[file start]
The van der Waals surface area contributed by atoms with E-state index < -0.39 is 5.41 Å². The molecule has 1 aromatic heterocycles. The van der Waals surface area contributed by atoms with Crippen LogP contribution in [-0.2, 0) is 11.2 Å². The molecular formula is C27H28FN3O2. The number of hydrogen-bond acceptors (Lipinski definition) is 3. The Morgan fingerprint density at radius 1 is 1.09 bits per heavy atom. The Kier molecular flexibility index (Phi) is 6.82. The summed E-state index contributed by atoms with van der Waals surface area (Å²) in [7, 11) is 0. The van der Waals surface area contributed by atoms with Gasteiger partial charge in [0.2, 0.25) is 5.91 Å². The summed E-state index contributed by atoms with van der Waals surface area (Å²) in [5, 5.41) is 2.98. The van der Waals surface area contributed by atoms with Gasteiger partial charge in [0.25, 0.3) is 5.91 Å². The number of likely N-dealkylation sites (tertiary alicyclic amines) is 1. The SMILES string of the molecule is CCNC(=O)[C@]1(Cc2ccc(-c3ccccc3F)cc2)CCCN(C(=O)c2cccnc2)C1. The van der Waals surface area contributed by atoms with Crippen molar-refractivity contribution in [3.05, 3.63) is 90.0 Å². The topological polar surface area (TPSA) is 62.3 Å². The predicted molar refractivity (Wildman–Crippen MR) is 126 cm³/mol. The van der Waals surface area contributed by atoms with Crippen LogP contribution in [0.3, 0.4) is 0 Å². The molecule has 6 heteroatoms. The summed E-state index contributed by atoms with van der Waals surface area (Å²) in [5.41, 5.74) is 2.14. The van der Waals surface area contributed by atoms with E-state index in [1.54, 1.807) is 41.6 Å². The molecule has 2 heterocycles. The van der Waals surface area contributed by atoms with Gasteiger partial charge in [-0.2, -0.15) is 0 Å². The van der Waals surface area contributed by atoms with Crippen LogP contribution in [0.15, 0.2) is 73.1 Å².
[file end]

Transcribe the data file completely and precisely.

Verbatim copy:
The van der Waals surface area contributed by atoms with E-state index < -0.39 is 5.41 Å². The molecule has 1 aromatic heterocycles. The van der Waals surface area contributed by atoms with Crippen LogP contribution in [-0.2, 0) is 11.2 Å². The molecular formula is C27H28FN3O2. The number of hydrogen-bond acceptors (Lipinski definition) is 3. The Morgan fingerprint density at radius 1 is 1.09 bits per heavy atom. The Kier molecular flexibility index (Phi) is 6.82. The summed E-state index contributed by atoms with van der Waals surface area (Å²) in [7, 11) is 0. The van der Waals surface area contributed by atoms with Gasteiger partial charge in [0.2, 0.25) is 5.91 Å². The summed E-state index contributed by atoms with van der Waals surface area (Å²) in [5, 5.41) is 2.98. The van der Waals surface area contributed by atoms with Gasteiger partial charge in [0.25, 0.3) is 5.91 Å². The number of likely N-dealkylation sites (tertiary alicyclic amines) is 1. The SMILES string of the molecule is CCNC(=O)[C@]1(Cc2ccc(-c3ccccc3F)cc2)CCCN(C(=O)c2cccnc2)C1. The van der Waals surface area contributed by atoms with Crippen molar-refractivity contribution in [3.05, 3.63) is 90.0 Å². The topological polar surface area (TPSA) is 62.3 Å². The predicted molar refractivity (Wildman–Crippen MR) is 126 cm³/mol. The van der Waals surface area contributed by atoms with Crippen LogP contribution in [0.3, 0.4) is 0 Å². The molecule has 6 heteroatoms. The summed E-state index contributed by atoms with van der Waals surface area (Å²) in [5.41, 5.74) is 2.14. The van der Waals surface area contributed by atoms with E-state index in [1.54, 1.807) is 41.6 Å². The molecule has 2 heterocycles. The van der Waals surface area contributed by atoms with Gasteiger partial charge in [-0.2, -0.15) is 0 Å². The van der Waals surface area contributed by atoms with Crippen LogP contribution in [0.15, 0.2) is 73.1 Å².